- New guidance on sexual harassment - The seven steps employers need to take now
New guidance on sexual harassment – The seven steps employers need to take now
New guidance on sexual harassment – The seven steps employers need to take now25th February 2020 - Published by Claire Treacy
Why do we need the guidance and what is it?
Since the #MeToo campaign began two years ago in the wake of the Weinstein scandal, followed by the Westminster sexual misconduct allegations and then more recently the Prince Andrew and Jeffrey Epstein scandal, sexual harassment has stayed firmly in the media spotlight. Yesterday, a jury found Harvey Weinstein guilty on two counts in his sexual assault trial, and he now faces up to 25 years in prison.
While these stories have raised awareness of the issue, many employers have been left none the wiser about how to deal with such complaints and how to prevent workplace harassment in the first place.
In response, the Equality and Human Rights Commission (EHRC) has issued new guidance to equip employers with the information that they need to help prevent harassment in their workplace. Whilst it is only guidance at the moment, it could well be taken into account in legal proceedings and therefore employers not only need to be aware of it, but should be implementing the recommendations made within it.
What does the guidance say?
The guidance provides a clear and easy to read explanation as to the different forms of harassment, ranging from sexual harassment to harassment related to age.
The guidance recommends that employers take seven steps to prevent and deal with sexual harassment in their workplace. Here, we set out what these steps are alongside our expert advice as to what this means for employers in practice.
- Develop an effective anti-harassment policy which is effectively communicated to staff.
Useful guidance is given as to what should be included in the policy. The key being that employers should have a separate policy for dealing with sexual harassment, it should not be rolled into an anti-bullying or equal opportunities policy as is usually the case. We can advise on what this policy should specifically include for your business.
- Know what to do when a complaint is made.
Complaints relating to sexual harassment should be dealt with promptly, efficiently and sensitively. This is why managers at the very least should be trained on how to investigate a complaint and why an effective standalone policy should be in place clearly setting out the procedure. In our experience, this is something employers get wrong time and time again.
- Think about reporting systems.
Employees should know who they can report a complaint of sexual harassment to and how they should make a complaint. They should not be restricted to one specific person as they might not feel comfortable making the complaint to this person and they should not be restricted to detailing the complaint on a specific form.
- Engage with their staff.
Employers should be engaging with their staff at all levels through time spent in 1-1 meetings, in order to proactively look out for signs that harassment is taking place in their workplace.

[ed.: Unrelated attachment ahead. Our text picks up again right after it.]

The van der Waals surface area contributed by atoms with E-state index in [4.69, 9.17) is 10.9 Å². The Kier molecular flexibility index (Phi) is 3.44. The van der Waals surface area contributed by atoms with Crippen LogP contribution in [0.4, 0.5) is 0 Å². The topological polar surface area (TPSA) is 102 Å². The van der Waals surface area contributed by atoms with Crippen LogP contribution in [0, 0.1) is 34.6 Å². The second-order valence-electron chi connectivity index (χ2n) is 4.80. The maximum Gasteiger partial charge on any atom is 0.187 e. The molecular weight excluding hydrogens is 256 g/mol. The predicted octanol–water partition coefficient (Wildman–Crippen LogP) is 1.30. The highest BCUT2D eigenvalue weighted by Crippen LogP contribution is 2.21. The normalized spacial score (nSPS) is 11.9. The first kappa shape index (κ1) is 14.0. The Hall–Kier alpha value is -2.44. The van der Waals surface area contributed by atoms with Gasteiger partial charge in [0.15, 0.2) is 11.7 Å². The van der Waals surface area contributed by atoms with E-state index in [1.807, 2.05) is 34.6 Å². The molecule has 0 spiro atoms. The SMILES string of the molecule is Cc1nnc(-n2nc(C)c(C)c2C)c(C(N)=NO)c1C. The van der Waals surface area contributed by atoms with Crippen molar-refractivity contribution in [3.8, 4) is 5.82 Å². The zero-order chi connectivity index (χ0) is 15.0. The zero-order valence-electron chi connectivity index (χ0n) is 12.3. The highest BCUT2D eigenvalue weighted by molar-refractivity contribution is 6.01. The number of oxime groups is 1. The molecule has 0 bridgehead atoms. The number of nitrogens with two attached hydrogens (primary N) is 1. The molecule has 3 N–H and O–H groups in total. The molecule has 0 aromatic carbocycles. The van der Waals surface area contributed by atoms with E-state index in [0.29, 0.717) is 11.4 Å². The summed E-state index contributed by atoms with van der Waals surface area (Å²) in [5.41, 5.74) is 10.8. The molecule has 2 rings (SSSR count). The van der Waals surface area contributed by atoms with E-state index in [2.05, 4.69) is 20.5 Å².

- Deliver training to staff.
Training should ensure that workers understand what harassment in the workplace is, what to do if they experience it and how to handle complaints of harassment. A record should be kept of the training given and the employees that attend. Training forms a key part of our advice package to employers and can be delivered in person or online.
- Assess and mitigate risks in the workplace.
Employers should carry out a risk assessment regarding the likelihood of harassment and victimisation taking place in their workplace, e.g. the amount of lone working that takes place in the business and the presence of alcohol related events in the workplace.
- Know what to do if dealing with sexual harassment and third parties.
Harassment committed by a third party should be dealt with just as seriously and quickly as it would be if it had been committed by a colleague. Again, this should form part of your risk assessment.
What should I be doing now as an employer?
The introduction of this guidance reflects the level of attention that is now been given to the problem of harassment, especially sexual harassment, in the workplace.
The guidance has quickly been followed by an announcement that the government is launching a survey to ask 12,000 people for their experience of sexual harassment in order that they can legislate better on this issue.
The fact that there is now clear guidance to help employers deal with the issue of sexual harassment in the workplace, as well as there being more awareness around this issue, is likely to mean that the Tribunals will come to expect much more from employers to combat harassment in their workplace. The onus is therefore very much on employers to take preventative action now.
Our experience in handling claims of sexual harassment is that they can have a devastating impact on morale, create negative publicity and expose employers to potentially significant financial liability.
Our team can provide bespoke policies, guidance and training to put employers in the best position to tackle these issues effectively. Our packages start from just £750 plus VAT. Should you be interested in increasing your business protection on this issue, please contact Sally Bird or Claire Treacy on 0161 832 3434.
Sign up for our HR Breakfast Club here where in addition to our usual case law update, where our experts will provide you with a rundown of all the recent tribunal decisions that will affect your business, we will also be covering the IR35 changes coming into play in April, new guidance issued by the Equality and Human Rights Commission (EHRC) around sexual harassment in the workplace, and the current and future status of EU workers as the UK enters the Brexit transition period.